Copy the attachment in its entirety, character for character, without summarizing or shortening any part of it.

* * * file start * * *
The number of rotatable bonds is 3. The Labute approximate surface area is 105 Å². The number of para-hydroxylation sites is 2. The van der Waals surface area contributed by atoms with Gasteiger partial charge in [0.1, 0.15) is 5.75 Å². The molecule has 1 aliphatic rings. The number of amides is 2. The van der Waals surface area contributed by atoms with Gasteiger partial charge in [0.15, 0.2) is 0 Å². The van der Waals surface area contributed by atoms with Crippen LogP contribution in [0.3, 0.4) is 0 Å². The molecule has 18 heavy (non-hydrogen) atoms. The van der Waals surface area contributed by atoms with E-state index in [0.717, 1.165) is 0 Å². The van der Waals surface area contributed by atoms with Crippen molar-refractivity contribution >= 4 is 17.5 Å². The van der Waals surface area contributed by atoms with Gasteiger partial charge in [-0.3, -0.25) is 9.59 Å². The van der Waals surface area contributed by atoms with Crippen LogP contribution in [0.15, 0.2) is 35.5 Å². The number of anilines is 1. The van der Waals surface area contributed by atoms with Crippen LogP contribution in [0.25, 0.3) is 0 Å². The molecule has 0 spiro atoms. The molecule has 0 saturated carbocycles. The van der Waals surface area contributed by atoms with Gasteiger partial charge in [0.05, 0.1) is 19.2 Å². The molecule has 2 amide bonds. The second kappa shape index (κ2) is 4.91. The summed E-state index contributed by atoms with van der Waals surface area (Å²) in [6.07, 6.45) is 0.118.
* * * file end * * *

The number of rotatable bonds is 3. The Labute approximate surface area is 105 Å². The number of para-hydroxylation sites is 2. The van der Waals surface area contributed by atoms with Gasteiger partial charge in [0.1, 0.15) is 5.75 Å². The molecule has 1 aliphatic rings. The number of amides is 2. The van der Waals surface area contributed by atoms with Gasteiger partial charge in [0.15, 0.2) is 0 Å². The van der Waals surface area contributed by atoms with Crippen LogP contribution in [0.3, 0.4) is 0 Å². The molecule has 18 heavy (non-hydrogen) atoms. The van der Waals surface area contributed by atoms with E-state index in [0.717, 1.165) is 0 Å². The van der Waals surface area contributed by atoms with Crippen molar-refractivity contribution >= 4 is 17.5 Å². The van der Waals surface area contributed by atoms with Gasteiger partial charge in [-0.3, -0.25) is 9.59 Å². The van der Waals surface area contributed by atoms with Crippen LogP contribution in [0.15, 0.2) is 35.5 Å². The number of anilines is 1. The van der Waals surface area contributed by atoms with Crippen LogP contribution in [0.25, 0.3) is 0 Å². The molecule has 0 spiro atoms. The molecule has 0 saturated carbocycles. The van der Waals surface area contributed by atoms with Gasteiger partial charge in [0.05, 0.1) is 19.2 Å². The molecule has 2 amide bonds. The second kappa shape index (κ2) is 4.91. The summed E-state index contributed by atoms with van der Waals surface area (Å²) in [6.07, 6.45) is 0.118.